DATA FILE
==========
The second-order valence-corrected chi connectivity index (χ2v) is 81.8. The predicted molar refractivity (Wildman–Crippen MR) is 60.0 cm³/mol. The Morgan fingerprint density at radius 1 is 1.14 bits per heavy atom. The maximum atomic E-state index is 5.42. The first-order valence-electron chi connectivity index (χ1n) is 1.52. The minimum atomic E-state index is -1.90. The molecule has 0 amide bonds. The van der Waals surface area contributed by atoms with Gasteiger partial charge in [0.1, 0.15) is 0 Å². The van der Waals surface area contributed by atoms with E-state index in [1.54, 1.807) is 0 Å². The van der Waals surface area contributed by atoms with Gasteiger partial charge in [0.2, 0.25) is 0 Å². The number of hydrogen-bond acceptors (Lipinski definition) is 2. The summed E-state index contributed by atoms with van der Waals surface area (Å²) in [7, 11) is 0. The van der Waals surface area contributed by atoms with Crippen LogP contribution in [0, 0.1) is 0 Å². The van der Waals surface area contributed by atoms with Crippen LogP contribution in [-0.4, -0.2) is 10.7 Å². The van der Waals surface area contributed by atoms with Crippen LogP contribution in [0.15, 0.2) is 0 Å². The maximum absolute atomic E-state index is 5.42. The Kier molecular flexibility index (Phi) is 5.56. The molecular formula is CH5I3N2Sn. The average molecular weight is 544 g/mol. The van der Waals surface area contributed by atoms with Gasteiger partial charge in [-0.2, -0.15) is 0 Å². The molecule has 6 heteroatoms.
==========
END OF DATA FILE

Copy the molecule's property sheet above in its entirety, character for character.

The second-order valence-corrected chi connectivity index (χ2v) is 81.8. The predicted molar refractivity (Wildman–Crippen MR) is 60.0 cm³/mol. The Morgan fingerprint density at radius 1 is 1.14 bits per heavy atom. The maximum atomic E-state index is 5.42. The first-order valence-electron chi connectivity index (χ1n) is 1.52. The minimum atomic E-state index is -1.90. The molecule has 0 amide bonds. The van der Waals surface area contributed by atoms with Gasteiger partial charge in [0.1, 0.15) is 0 Å². The van der Waals surface area contributed by atoms with E-state index in [1.54, 1.807) is 0 Å². The van der Waals surface area contributed by atoms with Gasteiger partial charge in [0.2, 0.25) is 0 Å². The number of hydrogen-bond acceptors (Lipinski definition) is 2. The summed E-state index contributed by atoms with van der Waals surface area (Å²) in [7, 11) is 0. The van der Waals surface area contributed by atoms with Crippen LogP contribution in [0, 0.1) is 0 Å². The van der Waals surface area contributed by atoms with Crippen LogP contribution in [-0.4, -0.2) is 10.7 Å². The van der Waals surface area contributed by atoms with Crippen LogP contribution in [0.15, 0.2) is 0 Å². The maximum absolute atomic E-state index is 5.42. The Kier molecular flexibility index (Phi) is 5.56. The molecular formula is CH5I3N2Sn. The average molecular weight is 544 g/mol. The van der Waals surface area contributed by atoms with Gasteiger partial charge in [-0.2, -0.15) is 0 Å². The molecule has 6 heteroatoms.